Monday, August 19, 2013

Consideration of yDNA haplogroups in the Blake yDNA study

The Blake yDNA study in the past six months has expanded and now includes several new haplogroups. What does this tell me? I think it reinforces the idea that I have been proposing that there are a number of different founder Blake lines in the British Isles. Although it is theoretically possible that Blake descended from one single ancestor in the 1200s and that this single ancestor's descendants may, over time, have daughtered out with the sons of those daughters electing to take on their mother's surnames I think there are simply too many different haplogroups for Blake and that these founder events stem from the name Blake being a "characteristic" name rather than a name associated with property.

Finding Mr. Richard Blak a merchant coming from Rouen Normandy in 1274 having been given the patent to do business in England was an eye opener for me as I was somewhat inclined to think the theoretical idea on the Blake family had a good deal of merit. Edward I as the monarch at the time of the granting of the patent to Richard Blak was known for his business aucumen drawing from across Europe many skilled and knowledgeable people to enhance the marketing of English goods. That he was descendant of the Norman invaders would make him most amenable to merchants wanting to come from Normandy as well.

One of the latest member's results quite fascinated me because it is a haplogroup most often associated with the Roman Legions being in England - haplogroup G with the allele DYS 388 having a value of 13 which is most associated with this particular phenomenon. One of my tasks for this winter is to write to each of the members of the study and ask them for a genealogical chart (if they have constructed one) so that I can really study these results with respect to the genealogy of each family line. Two of the groups are well defined - namely the Norfolk Blake family who descend from the Blake line known to be there from the Patent Rolls from the early 1300s. The second well defined group in terms of haplogroup are the descendants of Theophilus Blake an emigrant to America in approximately 1745. Family lore seems to place this individual with the so-called "Scot-Irish" in American definition and I generally refer to them as the "Planters" sent from Scotland to Ireland over half a millenia ago. If oral history is to believed then this was simply a transfer back as the original settlers of Ireland and Scotland moved back and forth between the two islands and likely when they were still attached the settlements were continuous between these two now separate islands.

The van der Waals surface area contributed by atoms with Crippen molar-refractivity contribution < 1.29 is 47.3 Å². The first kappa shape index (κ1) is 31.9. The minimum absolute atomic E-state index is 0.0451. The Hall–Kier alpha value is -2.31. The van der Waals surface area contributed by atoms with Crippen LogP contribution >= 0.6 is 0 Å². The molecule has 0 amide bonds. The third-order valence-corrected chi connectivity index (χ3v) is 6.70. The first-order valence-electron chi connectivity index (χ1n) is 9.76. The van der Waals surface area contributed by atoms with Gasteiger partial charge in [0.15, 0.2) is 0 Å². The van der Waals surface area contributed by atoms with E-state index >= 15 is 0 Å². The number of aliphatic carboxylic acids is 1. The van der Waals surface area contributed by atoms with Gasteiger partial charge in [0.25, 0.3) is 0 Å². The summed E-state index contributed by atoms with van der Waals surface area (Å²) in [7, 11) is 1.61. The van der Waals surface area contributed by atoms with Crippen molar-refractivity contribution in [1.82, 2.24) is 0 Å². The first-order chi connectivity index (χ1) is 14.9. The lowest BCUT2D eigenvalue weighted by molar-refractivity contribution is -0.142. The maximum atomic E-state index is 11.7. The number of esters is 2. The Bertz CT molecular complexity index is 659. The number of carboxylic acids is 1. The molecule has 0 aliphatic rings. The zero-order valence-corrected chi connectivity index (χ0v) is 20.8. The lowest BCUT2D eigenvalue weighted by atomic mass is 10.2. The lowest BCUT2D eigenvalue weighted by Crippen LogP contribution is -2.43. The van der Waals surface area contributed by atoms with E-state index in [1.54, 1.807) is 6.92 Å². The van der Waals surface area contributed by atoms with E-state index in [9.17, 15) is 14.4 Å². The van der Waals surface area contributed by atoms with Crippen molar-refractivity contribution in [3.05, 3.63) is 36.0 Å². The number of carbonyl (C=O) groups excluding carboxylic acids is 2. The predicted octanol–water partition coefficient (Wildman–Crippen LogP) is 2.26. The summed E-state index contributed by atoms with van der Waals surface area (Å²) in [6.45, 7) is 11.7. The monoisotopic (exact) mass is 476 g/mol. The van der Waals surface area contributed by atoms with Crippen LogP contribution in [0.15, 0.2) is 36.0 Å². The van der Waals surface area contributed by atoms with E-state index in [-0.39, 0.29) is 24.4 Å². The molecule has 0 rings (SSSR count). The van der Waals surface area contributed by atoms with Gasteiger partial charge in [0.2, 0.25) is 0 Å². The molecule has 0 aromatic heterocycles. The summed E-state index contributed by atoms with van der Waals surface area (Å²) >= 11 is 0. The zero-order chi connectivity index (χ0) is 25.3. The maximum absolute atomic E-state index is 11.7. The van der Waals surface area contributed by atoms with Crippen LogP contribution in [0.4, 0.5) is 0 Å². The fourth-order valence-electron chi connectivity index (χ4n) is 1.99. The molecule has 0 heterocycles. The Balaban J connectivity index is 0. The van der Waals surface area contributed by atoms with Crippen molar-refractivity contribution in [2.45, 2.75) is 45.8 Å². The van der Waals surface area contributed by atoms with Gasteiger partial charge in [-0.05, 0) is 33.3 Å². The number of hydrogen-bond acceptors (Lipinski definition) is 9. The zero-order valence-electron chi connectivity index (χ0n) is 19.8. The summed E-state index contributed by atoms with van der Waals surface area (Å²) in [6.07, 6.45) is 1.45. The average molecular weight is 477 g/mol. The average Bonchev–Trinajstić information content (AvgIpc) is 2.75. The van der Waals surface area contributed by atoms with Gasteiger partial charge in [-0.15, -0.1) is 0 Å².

Yesterday I was doing a little searching on the National Archives of the UK site and found a rather interesting document:

Mutiny Act  HL/PO/JO/10/6/286/4103  13 Feb 1718

a) 18 Feb -- The following papers were delivered by Theophilus Blake from the Office of the Secretary at War, pursuant to Address of 13 Feb.


The actual content doesn't matter but it would appear that a Theophilus Blake worked for the Office of the Secretary of War in 1717/1718. That would place him in London area likely. Although it isn't a rare name; I suspect it isn't that common either.  People were certainly not paid well so that if this man was the father of your Theophilus Blake he would not have spare money to help his children.

However, government jobs were all by appointment so his point of origin would be difficult to locate but he would likely be English which would be helpful.

 A search on Find My past was more interesting and I found two burials for Theophilus Blake at Boston, Lincolnshire - one in 1699 (Apr 16) with year of birth unknown (St Botolph Parish Church in Boston) and one in 1703 (19 Sep) with year of birth unknown (St Botolph Church in Boston).  I had searched before but new records are coming online all the time.

As always this is my historical memory for me to glance back as when I come across something new and I want to remember my thoughts at any particular point in time.

Blogging is a great tool for genealogy.

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